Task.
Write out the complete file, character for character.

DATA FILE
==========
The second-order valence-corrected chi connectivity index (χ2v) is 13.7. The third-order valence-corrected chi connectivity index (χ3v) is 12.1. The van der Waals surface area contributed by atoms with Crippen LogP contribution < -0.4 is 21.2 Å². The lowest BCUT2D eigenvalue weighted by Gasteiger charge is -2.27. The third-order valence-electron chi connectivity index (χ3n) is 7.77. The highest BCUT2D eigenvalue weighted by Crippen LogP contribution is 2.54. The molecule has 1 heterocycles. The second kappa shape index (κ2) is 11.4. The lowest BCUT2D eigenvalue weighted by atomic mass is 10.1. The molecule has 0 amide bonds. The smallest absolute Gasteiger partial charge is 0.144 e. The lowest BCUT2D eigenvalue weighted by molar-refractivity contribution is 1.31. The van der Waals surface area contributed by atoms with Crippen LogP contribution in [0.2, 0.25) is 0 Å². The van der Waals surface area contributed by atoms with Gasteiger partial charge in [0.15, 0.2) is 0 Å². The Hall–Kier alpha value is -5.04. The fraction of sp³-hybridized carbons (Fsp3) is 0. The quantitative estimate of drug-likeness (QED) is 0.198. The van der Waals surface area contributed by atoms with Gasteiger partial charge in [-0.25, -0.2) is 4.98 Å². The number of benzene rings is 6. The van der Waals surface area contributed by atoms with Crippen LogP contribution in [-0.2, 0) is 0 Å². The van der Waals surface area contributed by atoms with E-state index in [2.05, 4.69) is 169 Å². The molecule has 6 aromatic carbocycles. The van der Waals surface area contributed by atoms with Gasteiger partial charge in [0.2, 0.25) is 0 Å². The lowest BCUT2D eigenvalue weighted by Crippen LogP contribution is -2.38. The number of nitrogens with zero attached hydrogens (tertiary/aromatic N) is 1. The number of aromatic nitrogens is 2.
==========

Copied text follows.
The second-order valence-corrected chi connectivity index (χ2v) is 13.7. The third-order valence-corrected chi connectivity index (χ3v) is 12.1. The van der Waals surface area contributed by atoms with Crippen LogP contribution < -0.4 is 21.2 Å². The lowest BCUT2D eigenvalue weighted by Gasteiger charge is -2.27. The third-order valence-electron chi connectivity index (χ3n) is 7.77. The highest BCUT2D eigenvalue weighted by Crippen LogP contribution is 2.54. The molecule has 1 heterocycles. The second kappa shape index (κ2) is 11.4. The lowest BCUT2D eigenvalue weighted by atomic mass is 10.1. The molecule has 0 amide bonds. The smallest absolute Gasteiger partial charge is 0.144 e. The lowest BCUT2D eigenvalue weighted by molar-refractivity contribution is 1.31. The van der Waals surface area contributed by atoms with Crippen LogP contribution in [0.2, 0.25) is 0 Å². The van der Waals surface area contributed by atoms with Gasteiger partial charge in [0.15, 0.2) is 0 Å². The Hall–Kier alpha value is -5.04. The fraction of sp³-hybridized carbons (Fsp3) is 0. The quantitative estimate of drug-likeness (QED) is 0.198. The van der Waals surface area contributed by atoms with Gasteiger partial charge in [-0.25, -0.2) is 4.98 Å². The number of benzene rings is 6. The van der Waals surface area contributed by atoms with Crippen LogP contribution in [-0.2, 0) is 0 Å². The van der Waals surface area contributed by atoms with E-state index in [2.05, 4.69) is 169 Å². The molecule has 6 aromatic carbocycles. The van der Waals surface area contributed by atoms with Gasteiger partial charge in [0.2, 0.25) is 0 Å². The lowest BCUT2D eigenvalue weighted by Crippen LogP contribution is -2.38. The number of nitrogens with zero attached hydrogens (tertiary/aromatic N) is 1. The number of aromatic nitrogens is 2.